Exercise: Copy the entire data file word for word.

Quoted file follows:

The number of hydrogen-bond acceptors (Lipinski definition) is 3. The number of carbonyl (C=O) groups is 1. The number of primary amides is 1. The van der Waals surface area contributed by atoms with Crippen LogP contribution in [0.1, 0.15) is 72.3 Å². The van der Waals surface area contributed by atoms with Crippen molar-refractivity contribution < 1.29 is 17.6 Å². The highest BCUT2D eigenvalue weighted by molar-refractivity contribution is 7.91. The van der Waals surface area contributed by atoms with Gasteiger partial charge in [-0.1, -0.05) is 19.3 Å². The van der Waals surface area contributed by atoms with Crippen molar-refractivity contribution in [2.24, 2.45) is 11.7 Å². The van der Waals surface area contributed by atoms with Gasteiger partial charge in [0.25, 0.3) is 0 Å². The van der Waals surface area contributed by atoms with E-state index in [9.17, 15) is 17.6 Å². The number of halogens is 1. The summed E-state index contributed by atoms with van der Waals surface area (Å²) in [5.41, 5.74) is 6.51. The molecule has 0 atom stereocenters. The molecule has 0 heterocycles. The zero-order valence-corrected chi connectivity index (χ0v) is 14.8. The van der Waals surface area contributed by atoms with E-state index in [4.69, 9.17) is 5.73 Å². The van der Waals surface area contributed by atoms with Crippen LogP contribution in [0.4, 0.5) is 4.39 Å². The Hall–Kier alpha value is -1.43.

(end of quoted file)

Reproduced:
The number of hydrogen-bond acceptors (Lipinski definition) is 3. The number of carbonyl (C=O) groups is 1. The number of primary amides is 1. The van der Waals surface area contributed by atoms with Crippen LogP contribution in [0.1, 0.15) is 72.3 Å². The van der Waals surface area contributed by atoms with Crippen molar-refractivity contribution < 1.29 is 17.6 Å². The highest BCUT2D eigenvalue weighted by molar-refractivity contribution is 7.91. The van der Waals surface area contributed by atoms with Gasteiger partial charge in [-0.1, -0.05) is 19.3 Å². The van der Waals surface area contributed by atoms with Crippen molar-refractivity contribution in [2.24, 2.45) is 11.7 Å². The van der Waals surface area contributed by atoms with Gasteiger partial charge in [0.25, 0.3) is 0 Å². The van der Waals surface area contributed by atoms with E-state index in [9.17, 15) is 17.6 Å². The number of halogens is 1. The summed E-state index contributed by atoms with van der Waals surface area (Å²) in [5.41, 5.74) is 6.51. The molecule has 0 atom stereocenters. The molecule has 0 heterocycles. The zero-order valence-corrected chi connectivity index (χ0v) is 14.8. The van der Waals surface area contributed by atoms with E-state index in [4.69, 9.17) is 5.73 Å². The van der Waals surface area contributed by atoms with Crippen LogP contribution in [0.4, 0.5) is 4.39 Å². The Hall–Kier alpha value is -1.43.